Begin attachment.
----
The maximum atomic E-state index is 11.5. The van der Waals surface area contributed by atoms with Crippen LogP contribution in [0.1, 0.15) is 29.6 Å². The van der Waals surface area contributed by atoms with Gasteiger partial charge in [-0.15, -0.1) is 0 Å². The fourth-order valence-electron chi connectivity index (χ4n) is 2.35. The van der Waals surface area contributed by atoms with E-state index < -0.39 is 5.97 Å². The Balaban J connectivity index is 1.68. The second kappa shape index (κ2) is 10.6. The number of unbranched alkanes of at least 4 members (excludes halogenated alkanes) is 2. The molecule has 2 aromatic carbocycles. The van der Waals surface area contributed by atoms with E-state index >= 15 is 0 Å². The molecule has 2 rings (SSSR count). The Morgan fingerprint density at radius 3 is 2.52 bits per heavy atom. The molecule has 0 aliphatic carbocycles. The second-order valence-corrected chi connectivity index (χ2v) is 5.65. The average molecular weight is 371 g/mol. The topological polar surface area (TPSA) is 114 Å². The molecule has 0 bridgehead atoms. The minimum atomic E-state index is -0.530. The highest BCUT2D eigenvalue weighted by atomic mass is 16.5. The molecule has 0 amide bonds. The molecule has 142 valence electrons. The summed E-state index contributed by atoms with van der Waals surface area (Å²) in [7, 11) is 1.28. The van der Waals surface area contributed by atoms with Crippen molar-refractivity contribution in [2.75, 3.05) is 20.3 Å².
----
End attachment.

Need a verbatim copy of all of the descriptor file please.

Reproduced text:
The maximum atomic E-state index is 11.5. The van der Waals surface area contributed by atoms with Crippen LogP contribution in [0.1, 0.15) is 29.6 Å². The van der Waals surface area contributed by atoms with Gasteiger partial charge in [-0.15, -0.1) is 0 Å². The fourth-order valence-electron chi connectivity index (χ4n) is 2.35. The van der Waals surface area contributed by atoms with E-state index < -0.39 is 5.97 Å². The Balaban J connectivity index is 1.68. The second kappa shape index (κ2) is 10.6. The number of unbranched alkanes of at least 4 members (excludes halogenated alkanes) is 2. The molecule has 2 aromatic carbocycles. The van der Waals surface area contributed by atoms with E-state index >= 15 is 0 Å². The molecule has 2 rings (SSSR count). The Morgan fingerprint density at radius 3 is 2.52 bits per heavy atom. The molecule has 0 aliphatic carbocycles. The second-order valence-corrected chi connectivity index (χ2v) is 5.65. The average molecular weight is 371 g/mol. The topological polar surface area (TPSA) is 114 Å². The molecule has 0 bridgehead atoms. The minimum atomic E-state index is -0.530. The highest BCUT2D eigenvalue weighted by atomic mass is 16.5. The molecule has 0 amide bonds. The molecule has 142 valence electrons. The summed E-state index contributed by atoms with van der Waals surface area (Å²) in [7, 11) is 1.28. The van der Waals surface area contributed by atoms with Crippen molar-refractivity contribution in [2.75, 3.05) is 20.3 Å².